Tuesday, October 27, 2009
Monday, October 26, 2009
On Sunday Eden and I joined a throng of zombies down at Courthouse Square to draw attention to the need for health care reform.
I reckon there were about a hundred of us, along with a marching band and a lot of photographers.
We marched down Fourth Street, down past the library and up Third. I have no doubt that we made all the difference, just like the final snowflake that starts an avalanche. Harry Reid announced today that the Senate bill will include the "public option".
Ironically, it's the corporations that are the true undead.
As Krista Brown wrote in her fantastic blog Undercurrents:After seeing the film The Corporation awhile back and reading Ted Nace’s Gangs of America, this idea of the act of incorporating being akin to creating a Frankenstein is not far off. A corporation enjoys the rights we as individuals do and yet it has superpowers, can shape shift (into new and diverse businesses), has an insatiable appetite (for profit), is immortal and cannot be held accountable. When you start to look a bit deeper at the nature of the corporation, it is frankly terrifying.
So, in the legend, when it becomes clear that the Golem must be destroyed, the rabbi can return the monster to earth by “removing the word of God”. When a corporation crosses the line, what recourse is there? That’s where the “revocation of charter” action starts to sound very interesting.
In the good old days, that’s what we Americans did. Revoked charters. Slam. Firstly, corporations back then were limited to the state where their charter was issued and it was so only with the clearest of terms and purpose, with a built in expiration. So when a corporation stepped out of bounds (by causing public harm, for instance), we the people revoked that corporation’s charter and it died. Slam. Death penalty.
Yes, let’s move beyond anemic slap-on-the-wrist fines. Gross polluter? Slam. Violation of human rights? Slam. Repeat offender? Slam. Could the modern day corporation, so different a creature from its early American predecessors, be kept in line with stricter limitations and the threat of death? I really don’t know.
It's a grim business when an able body has no soul.
Saturday, October 24, 2009
Friday, October 16, 2009
Jerry got the cob oven up to 1000 degrees or so. He's got this fancy laser thermometer with pinpoint accuracy. The outside top got up to about 150 degrees. He cooked the pizzas on the 700 degree bricks. They cooked in about one to two minutes!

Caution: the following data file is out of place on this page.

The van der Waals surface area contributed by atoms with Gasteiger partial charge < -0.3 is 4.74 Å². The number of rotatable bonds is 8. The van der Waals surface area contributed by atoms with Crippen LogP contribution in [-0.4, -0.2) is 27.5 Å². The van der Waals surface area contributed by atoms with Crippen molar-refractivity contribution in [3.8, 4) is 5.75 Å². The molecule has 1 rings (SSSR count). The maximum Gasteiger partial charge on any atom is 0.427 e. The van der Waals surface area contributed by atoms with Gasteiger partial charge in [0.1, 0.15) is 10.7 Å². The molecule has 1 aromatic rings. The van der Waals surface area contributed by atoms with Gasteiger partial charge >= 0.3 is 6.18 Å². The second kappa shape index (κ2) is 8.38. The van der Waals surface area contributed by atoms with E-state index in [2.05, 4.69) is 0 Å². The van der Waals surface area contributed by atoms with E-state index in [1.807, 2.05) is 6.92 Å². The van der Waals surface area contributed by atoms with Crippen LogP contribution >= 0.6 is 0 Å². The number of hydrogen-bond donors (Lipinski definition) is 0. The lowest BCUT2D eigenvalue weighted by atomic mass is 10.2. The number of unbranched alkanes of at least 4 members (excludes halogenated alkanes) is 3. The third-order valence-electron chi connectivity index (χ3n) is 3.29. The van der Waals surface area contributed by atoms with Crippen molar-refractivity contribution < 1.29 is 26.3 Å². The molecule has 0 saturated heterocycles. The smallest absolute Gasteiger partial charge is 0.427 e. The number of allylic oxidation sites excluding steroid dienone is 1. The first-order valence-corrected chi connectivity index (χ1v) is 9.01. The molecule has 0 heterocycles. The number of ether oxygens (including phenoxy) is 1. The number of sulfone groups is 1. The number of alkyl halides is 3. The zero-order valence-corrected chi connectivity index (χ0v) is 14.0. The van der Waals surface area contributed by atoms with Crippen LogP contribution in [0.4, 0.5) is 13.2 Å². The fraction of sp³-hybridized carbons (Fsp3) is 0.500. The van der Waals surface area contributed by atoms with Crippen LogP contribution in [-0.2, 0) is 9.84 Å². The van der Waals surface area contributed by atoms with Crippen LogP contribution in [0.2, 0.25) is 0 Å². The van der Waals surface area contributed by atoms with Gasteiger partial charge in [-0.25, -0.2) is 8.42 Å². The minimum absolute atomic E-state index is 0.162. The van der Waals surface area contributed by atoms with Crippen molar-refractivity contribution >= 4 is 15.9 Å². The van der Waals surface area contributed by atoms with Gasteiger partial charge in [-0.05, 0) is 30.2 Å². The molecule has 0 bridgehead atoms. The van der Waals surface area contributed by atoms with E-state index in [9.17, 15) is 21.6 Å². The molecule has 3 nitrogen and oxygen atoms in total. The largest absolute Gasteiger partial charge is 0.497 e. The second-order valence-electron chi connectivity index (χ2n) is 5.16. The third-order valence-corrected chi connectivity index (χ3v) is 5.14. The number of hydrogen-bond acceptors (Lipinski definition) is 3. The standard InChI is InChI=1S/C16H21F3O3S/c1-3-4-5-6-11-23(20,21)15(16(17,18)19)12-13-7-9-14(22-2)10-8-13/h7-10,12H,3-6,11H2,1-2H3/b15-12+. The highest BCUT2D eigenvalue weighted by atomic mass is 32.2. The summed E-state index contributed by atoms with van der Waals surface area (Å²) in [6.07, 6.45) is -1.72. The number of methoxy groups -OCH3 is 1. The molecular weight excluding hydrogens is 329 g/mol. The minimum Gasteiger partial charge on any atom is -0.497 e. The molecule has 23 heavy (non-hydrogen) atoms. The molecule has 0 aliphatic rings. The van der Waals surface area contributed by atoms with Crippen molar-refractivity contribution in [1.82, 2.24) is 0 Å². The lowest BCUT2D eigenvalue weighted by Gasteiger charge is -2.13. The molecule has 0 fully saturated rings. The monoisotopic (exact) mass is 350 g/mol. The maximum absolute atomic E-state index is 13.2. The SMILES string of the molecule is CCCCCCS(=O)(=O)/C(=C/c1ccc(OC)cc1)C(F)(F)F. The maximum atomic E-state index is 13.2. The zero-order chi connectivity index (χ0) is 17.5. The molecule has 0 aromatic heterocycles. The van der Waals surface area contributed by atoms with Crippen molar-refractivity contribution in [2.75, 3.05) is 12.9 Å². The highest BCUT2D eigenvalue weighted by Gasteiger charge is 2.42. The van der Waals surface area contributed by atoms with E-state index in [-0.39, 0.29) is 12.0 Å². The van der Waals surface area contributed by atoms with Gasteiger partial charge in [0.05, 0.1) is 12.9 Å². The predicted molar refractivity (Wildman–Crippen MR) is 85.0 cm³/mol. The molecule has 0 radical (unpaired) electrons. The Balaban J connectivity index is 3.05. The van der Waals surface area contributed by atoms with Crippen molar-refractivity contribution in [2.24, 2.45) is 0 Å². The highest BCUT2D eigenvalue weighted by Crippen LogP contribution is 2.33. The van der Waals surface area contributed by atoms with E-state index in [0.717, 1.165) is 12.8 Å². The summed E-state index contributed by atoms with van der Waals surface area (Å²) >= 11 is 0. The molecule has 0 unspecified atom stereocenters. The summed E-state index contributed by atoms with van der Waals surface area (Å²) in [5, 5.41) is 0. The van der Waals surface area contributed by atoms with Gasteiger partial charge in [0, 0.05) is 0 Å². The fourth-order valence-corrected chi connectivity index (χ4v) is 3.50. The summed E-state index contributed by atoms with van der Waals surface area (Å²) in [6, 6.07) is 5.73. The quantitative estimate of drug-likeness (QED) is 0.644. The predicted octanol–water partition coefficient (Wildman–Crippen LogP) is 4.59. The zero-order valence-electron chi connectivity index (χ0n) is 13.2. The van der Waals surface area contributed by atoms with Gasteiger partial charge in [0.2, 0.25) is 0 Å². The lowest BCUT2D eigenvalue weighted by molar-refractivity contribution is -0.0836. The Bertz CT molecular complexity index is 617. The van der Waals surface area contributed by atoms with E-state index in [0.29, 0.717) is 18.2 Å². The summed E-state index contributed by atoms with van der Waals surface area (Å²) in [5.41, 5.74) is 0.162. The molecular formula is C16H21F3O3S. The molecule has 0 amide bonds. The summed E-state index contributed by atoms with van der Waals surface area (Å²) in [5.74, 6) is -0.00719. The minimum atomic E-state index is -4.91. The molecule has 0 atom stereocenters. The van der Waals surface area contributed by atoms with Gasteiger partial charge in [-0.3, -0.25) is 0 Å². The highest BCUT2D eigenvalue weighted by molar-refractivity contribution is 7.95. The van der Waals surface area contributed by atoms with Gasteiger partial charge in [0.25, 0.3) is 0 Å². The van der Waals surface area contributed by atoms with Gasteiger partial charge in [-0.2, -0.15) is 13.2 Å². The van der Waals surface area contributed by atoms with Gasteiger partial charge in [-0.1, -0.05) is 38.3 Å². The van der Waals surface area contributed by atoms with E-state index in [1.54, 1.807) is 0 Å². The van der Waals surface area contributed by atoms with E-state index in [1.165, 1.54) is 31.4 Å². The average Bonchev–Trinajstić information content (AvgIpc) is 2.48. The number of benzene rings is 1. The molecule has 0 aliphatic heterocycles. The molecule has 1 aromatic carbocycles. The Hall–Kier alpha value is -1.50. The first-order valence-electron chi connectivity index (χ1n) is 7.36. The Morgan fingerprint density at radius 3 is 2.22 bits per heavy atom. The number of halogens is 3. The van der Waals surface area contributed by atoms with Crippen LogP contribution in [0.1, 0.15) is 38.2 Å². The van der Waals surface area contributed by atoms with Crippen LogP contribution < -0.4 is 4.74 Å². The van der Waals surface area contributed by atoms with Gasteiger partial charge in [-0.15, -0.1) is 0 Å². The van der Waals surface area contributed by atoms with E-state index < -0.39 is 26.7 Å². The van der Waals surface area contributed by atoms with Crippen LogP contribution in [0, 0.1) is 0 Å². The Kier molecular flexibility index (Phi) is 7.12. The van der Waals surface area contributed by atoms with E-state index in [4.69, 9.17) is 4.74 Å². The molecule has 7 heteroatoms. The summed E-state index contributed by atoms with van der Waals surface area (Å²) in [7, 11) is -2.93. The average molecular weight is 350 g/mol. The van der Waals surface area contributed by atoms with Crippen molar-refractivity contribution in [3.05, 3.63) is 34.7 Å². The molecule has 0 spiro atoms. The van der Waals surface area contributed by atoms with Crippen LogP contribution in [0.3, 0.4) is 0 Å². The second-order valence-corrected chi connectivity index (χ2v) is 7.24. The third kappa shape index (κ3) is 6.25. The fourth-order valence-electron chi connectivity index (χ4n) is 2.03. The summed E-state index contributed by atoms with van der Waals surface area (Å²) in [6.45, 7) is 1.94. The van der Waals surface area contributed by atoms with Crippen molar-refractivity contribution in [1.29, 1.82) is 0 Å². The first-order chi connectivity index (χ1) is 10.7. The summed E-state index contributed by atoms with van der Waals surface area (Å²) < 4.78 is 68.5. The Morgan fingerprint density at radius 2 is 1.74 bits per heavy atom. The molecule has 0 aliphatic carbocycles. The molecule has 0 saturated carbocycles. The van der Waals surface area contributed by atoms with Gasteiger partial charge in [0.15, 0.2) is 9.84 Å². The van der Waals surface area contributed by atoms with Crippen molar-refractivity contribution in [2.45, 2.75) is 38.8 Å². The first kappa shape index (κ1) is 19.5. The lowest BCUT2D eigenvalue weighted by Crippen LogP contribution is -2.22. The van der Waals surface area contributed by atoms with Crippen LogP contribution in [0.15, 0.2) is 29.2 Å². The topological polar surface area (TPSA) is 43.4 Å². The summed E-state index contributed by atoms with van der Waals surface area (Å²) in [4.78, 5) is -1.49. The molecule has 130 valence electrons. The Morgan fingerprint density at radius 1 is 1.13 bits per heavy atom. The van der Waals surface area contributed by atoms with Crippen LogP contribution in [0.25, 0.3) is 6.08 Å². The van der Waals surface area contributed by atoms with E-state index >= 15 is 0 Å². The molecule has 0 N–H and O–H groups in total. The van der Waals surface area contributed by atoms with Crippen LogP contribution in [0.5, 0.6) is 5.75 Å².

We had caramelized onions, two kinds of peppers, red sauce, pesto and bechamel sauce, olives, mushrooms, goat cheese, fresh mozzarella, regular mozzarella, fresh basil and two kinds of roasted peppers. I think we made at least 12 small pizzas, maybe more.
Each pizza was different and I wanted to try them all. Oh dear, I ate way too much.
Tuesday, October 13, 2009
Last week I took Eden up to Yosemite for four days of nature classes. This was arranged by some local homeschoolers with the Yosemite Institute.
We camped in the Upper Pines campground from Sunday afternoon to Saturday morning. It was incredibly cold in the mornings, especially the first few days. I'd never camped in the cold before. We had extra sleeping bags and wore lots of clothing to bed.
And there were bears. The first night, some idiots next to us kept a box of food in their tent! A bear ripped right through and dragged it out. Rangers came and there was a big commotion (about 2am).
In fact there were bears around every night and we were very careful not to have any food outside the 'bear box'.
During the day we had ground squirrels, jays, black birds and ravens all after our food. We had to be pretty careful! No bugs though.
For me, it was a rare opportunity to be off on my own, all the time while Eden was away with her group. I loved it!
We had been encouraged to bring our bikes and I was so grateful. Yosemite has awesome bike paths, though you want to stop every twenty feet to gape at the views.
There were 13 homeschooling families, with a whole passel of kids. Eden and Aja were in the younger group, which was good. The teen group did some very strenuous hikes! At night we'd have sing-a-longs around the campfire and it was really fun.
After a few days I felt part of this group of very warm, welcoming folks and their interesting kids.
I even got to do a little EFT, helping a little girl and one of the moms with height phobias. I'll tell you, Yosemite is a great place to work on height phobias.
We ran into Meredith and Steve, and Meredith's folks on our last day and got to hang out with them a bit.
I also met a number of really nice international travelers, out there on the trails. I met folks from France, Turkey, South Korea, Denmark, Germany, Australia and Belgium. This helped me appreciate what a jewel we have here in our own backyard.
Eden did not want to come home! But I'm planning a trip back in the Spring, and this time we may even take Krista and India with us.
ps, of course I have lots more photos on Flickr.
Even though it was VERY cold in the mornings and evenings, Eden and Aja had the best time. Eden did not want to come home. I too loved the simplicity of our meals, and the freedom to wander the park on foot or by bike. The days were sunny and even warm once in a while.
But eventually we ran out of cookies and had to come home.
This was probably my favorite spot. It was a monster climb to get up there (at least for me), but it was so beautiful. I sat in the spray of the little waterfall, letting the spray mist me while I ate lunch.
The river turned into a water slide over the smooth granite surface, and I'm sure I'm not the only one wanting to strip down and splash into the Emerald Pool that feeds Vernal Falls.
My friend Jason read that most of the park fatalities are from people accidentally going over the falls. Oops.